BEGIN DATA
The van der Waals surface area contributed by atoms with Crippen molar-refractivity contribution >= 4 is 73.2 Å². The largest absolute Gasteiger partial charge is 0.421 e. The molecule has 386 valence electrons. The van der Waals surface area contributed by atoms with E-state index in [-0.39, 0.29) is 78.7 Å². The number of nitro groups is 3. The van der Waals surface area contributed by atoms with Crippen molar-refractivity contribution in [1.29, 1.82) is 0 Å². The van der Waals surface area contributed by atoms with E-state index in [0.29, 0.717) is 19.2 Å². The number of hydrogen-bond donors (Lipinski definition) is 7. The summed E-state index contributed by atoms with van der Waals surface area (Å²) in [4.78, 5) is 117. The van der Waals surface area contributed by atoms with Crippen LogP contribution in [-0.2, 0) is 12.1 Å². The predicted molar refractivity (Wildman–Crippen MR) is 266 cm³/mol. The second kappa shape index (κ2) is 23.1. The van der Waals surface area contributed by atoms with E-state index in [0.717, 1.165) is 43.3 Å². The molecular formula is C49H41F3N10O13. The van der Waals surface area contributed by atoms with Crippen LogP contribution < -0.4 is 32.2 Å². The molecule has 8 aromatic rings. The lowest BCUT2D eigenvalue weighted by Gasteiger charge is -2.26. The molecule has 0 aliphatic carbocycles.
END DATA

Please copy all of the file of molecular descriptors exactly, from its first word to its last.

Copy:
The van der Waals surface area contributed by atoms with Crippen molar-refractivity contribution >= 4 is 73.2 Å². The largest absolute Gasteiger partial charge is 0.421 e. The molecule has 386 valence electrons. The van der Waals surface area contributed by atoms with E-state index in [-0.39, 0.29) is 78.7 Å². The number of nitro groups is 3. The van der Waals surface area contributed by atoms with Crippen molar-refractivity contribution in [1.29, 1.82) is 0 Å². The van der Waals surface area contributed by atoms with E-state index in [0.29, 0.717) is 19.2 Å². The number of hydrogen-bond donors (Lipinski definition) is 7. The summed E-state index contributed by atoms with van der Waals surface area (Å²) in [4.78, 5) is 117. The van der Waals surface area contributed by atoms with Crippen LogP contribution in [-0.2, 0) is 12.1 Å². The predicted molar refractivity (Wildman–Crippen MR) is 266 cm³/mol. The second kappa shape index (κ2) is 23.1. The van der Waals surface area contributed by atoms with E-state index in [0.717, 1.165) is 43.3 Å². The molecular formula is C49H41F3N10O13. The van der Waals surface area contributed by atoms with Crippen LogP contribution < -0.4 is 32.2 Å². The molecule has 8 aromatic rings. The lowest BCUT2D eigenvalue weighted by Gasteiger charge is -2.26. The molecule has 0 aliphatic carbocycles.